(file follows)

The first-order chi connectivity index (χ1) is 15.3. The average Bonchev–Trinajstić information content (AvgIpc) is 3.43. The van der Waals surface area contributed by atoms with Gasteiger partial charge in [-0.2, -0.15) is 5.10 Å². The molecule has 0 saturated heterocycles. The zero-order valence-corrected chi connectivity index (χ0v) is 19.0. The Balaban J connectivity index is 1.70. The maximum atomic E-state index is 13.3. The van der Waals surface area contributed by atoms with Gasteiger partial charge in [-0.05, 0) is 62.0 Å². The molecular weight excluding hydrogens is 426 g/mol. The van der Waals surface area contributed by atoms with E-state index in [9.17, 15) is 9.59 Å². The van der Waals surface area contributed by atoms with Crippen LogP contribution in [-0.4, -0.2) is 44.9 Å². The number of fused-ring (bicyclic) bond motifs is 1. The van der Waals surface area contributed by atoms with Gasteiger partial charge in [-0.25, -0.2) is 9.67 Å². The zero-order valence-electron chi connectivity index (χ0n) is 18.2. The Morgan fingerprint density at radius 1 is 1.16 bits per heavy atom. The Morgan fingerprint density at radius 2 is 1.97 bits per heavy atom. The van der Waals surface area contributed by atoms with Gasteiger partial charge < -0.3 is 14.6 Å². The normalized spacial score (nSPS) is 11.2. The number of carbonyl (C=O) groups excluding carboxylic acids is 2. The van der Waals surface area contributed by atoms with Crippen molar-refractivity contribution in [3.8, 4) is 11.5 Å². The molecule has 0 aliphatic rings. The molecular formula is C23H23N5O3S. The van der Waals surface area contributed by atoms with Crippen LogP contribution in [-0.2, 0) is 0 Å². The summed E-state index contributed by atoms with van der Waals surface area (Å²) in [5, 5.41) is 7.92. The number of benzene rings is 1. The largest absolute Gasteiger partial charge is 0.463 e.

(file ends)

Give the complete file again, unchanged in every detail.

The first-order chi connectivity index (χ1) is 15.3. The average Bonchev–Trinajstić information content (AvgIpc) is 3.43. The van der Waals surface area contributed by atoms with Gasteiger partial charge in [-0.2, -0.15) is 5.10 Å². The molecule has 0 saturated heterocycles. The zero-order valence-corrected chi connectivity index (χ0v) is 19.0. The Balaban J connectivity index is 1.70. The maximum atomic E-state index is 13.3. The van der Waals surface area contributed by atoms with Gasteiger partial charge in [-0.05, 0) is 62.0 Å². The molecular weight excluding hydrogens is 426 g/mol. The van der Waals surface area contributed by atoms with E-state index in [9.17, 15) is 9.59 Å². The van der Waals surface area contributed by atoms with Crippen LogP contribution in [-0.4, -0.2) is 44.9 Å². The number of fused-ring (bicyclic) bond motifs is 1. The van der Waals surface area contributed by atoms with Gasteiger partial charge in [-0.25, -0.2) is 9.67 Å². The zero-order valence-electron chi connectivity index (χ0n) is 18.2. The Morgan fingerprint density at radius 1 is 1.16 bits per heavy atom. The Morgan fingerprint density at radius 2 is 1.97 bits per heavy atom. The van der Waals surface area contributed by atoms with Gasteiger partial charge < -0.3 is 14.6 Å². The normalized spacial score (nSPS) is 11.2. The number of carbonyl (C=O) groups excluding carboxylic acids is 2. The van der Waals surface area contributed by atoms with Crippen molar-refractivity contribution in [3.8, 4) is 11.5 Å². The molecule has 0 aliphatic rings. The molecular formula is C23H23N5O3S. The van der Waals surface area contributed by atoms with Crippen LogP contribution in [-0.2, 0) is 0 Å². The summed E-state index contributed by atoms with van der Waals surface area (Å²) in [5, 5.41) is 7.92. The number of benzene rings is 1. The largest absolute Gasteiger partial charge is 0.463 e.